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Judicial qualifying dispute goes to Supreme Court

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TALLAHASSEE, Fla. – A Clay County judicial candidate who was kept off the ballot because she was 12 minutes late in filing paperwork has taken the issue to the Florida Supreme Court.

Lucy Ann Hoover, who had sought to run for county judge, is appealing an Aug. 8 ruling by the 1st District Court of Appeal that said Hoover should not be on the ballot.

Initial documents posted Thursday on the Supreme Court website do not detail arguments Hoover will make.

Hoover, who planned to challenge Clay County Judge Kristina Mobley, rushed May 4 to meet a noon qualifying deadline for the race, according to the appeals-court ruling.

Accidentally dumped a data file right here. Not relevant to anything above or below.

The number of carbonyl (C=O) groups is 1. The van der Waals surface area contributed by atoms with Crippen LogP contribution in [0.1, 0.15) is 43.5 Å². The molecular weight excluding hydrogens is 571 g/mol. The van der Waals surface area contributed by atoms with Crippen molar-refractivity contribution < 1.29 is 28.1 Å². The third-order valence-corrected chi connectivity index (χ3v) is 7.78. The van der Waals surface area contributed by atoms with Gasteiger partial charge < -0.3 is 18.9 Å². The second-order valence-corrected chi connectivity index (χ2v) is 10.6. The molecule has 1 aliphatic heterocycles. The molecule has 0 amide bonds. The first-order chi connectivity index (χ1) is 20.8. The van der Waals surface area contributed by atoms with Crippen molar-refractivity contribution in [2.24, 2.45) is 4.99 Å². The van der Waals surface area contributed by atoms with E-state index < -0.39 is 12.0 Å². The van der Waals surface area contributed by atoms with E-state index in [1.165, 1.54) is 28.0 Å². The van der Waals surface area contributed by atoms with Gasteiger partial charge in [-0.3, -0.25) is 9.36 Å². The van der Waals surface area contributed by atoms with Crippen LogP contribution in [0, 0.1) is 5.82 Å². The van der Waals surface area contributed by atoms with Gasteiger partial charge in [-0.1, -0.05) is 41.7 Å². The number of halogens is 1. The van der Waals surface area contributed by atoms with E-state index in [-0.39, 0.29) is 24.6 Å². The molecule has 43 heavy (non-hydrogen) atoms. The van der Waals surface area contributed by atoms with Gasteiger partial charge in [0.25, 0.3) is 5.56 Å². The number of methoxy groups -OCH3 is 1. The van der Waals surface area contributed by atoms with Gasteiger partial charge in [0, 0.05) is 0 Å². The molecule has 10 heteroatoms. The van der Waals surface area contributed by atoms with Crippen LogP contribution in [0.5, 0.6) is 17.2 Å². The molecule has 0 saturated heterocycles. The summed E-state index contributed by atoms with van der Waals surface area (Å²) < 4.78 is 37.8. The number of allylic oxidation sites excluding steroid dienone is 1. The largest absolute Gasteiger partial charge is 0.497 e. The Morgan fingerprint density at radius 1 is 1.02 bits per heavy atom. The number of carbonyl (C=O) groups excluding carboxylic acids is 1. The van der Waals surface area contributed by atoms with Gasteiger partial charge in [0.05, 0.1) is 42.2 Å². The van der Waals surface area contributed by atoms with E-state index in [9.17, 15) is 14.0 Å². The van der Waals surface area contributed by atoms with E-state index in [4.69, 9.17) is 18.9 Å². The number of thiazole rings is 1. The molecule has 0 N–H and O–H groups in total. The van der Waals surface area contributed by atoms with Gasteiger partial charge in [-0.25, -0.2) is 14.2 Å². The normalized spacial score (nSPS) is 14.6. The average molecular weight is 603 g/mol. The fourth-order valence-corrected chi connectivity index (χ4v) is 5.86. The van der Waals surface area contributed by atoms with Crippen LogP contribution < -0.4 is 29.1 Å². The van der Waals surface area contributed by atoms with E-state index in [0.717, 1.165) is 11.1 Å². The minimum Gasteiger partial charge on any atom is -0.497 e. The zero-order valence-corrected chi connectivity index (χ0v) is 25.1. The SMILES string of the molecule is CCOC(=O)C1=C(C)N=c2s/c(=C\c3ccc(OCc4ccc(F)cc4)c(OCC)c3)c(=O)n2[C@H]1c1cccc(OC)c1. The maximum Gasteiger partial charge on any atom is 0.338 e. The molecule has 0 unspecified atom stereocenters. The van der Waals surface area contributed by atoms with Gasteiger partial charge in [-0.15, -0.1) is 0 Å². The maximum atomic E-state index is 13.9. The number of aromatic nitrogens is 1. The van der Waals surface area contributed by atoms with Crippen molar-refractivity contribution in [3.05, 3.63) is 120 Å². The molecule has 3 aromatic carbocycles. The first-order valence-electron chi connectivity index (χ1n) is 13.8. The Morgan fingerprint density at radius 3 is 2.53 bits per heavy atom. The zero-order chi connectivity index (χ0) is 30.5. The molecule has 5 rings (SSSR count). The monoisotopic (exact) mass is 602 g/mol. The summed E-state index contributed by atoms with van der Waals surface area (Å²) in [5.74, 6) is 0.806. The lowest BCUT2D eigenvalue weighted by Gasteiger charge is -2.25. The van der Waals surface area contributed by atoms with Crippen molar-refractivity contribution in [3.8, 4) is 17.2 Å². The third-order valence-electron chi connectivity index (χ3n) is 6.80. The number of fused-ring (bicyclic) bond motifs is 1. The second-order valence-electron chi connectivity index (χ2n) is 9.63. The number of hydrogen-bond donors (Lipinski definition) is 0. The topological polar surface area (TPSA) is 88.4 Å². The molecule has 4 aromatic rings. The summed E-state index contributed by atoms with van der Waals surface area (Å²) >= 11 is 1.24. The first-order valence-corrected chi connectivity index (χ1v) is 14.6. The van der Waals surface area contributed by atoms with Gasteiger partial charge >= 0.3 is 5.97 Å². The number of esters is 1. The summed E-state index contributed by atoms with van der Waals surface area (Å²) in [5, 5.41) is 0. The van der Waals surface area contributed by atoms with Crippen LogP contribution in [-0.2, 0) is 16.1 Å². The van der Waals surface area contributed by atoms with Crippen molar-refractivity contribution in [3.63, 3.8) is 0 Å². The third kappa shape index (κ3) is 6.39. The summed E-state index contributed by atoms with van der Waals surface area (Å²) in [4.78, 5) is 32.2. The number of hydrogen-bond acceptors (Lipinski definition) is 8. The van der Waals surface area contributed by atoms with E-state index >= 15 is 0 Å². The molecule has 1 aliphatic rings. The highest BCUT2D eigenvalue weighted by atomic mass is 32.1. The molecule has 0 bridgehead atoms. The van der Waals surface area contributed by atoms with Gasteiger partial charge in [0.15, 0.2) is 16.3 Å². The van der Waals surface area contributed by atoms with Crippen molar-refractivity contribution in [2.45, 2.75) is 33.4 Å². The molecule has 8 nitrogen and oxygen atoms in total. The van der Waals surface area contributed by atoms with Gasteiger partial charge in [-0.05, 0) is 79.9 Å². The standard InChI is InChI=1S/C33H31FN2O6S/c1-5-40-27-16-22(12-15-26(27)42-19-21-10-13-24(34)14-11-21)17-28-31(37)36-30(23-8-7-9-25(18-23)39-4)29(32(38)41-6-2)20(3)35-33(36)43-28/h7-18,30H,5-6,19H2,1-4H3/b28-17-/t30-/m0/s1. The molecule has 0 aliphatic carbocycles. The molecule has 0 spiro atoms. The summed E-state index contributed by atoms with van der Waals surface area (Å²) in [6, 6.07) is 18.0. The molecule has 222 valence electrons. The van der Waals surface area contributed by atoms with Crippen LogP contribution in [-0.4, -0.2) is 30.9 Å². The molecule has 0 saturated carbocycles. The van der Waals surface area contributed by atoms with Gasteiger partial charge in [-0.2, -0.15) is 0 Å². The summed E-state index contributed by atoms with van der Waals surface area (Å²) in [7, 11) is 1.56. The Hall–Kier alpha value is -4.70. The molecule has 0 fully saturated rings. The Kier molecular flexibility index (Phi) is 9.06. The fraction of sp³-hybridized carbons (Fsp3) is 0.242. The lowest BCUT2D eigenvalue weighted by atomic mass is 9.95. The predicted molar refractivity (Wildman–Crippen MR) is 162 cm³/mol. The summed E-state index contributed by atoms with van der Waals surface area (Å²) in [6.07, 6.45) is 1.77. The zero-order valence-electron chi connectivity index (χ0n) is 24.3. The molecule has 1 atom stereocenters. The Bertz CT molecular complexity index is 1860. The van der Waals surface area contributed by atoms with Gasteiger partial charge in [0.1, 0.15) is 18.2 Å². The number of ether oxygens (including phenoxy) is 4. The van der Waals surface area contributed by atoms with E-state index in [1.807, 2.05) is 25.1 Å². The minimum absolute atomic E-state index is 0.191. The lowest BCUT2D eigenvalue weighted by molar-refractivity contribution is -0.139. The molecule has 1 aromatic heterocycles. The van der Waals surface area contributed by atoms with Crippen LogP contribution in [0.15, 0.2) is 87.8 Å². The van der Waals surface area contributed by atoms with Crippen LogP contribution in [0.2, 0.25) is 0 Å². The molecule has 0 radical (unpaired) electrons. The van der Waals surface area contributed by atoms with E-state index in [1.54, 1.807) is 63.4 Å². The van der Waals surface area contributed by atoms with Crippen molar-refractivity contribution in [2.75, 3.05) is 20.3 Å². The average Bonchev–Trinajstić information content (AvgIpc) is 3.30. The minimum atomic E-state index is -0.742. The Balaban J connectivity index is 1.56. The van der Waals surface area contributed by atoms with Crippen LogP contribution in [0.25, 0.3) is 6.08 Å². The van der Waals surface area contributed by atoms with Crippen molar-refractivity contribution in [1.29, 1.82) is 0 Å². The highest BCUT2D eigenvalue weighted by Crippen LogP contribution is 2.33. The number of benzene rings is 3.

But a required financial-disclosure document was not notarized at the county elections supervisor’s office until 12:12 p.m. -- 12 minutes late.

The elections supervisor initially qualified Hoover as a candidate on the basis that she was in the supervisor’s office before the qualifying deadline, according to the appeals court.

But Mobley challenged the qualification, and a circuit judge ruled Hoover should not be on the ballot.

A panel of the appeals court issued an eight-page opinion upholding that decision.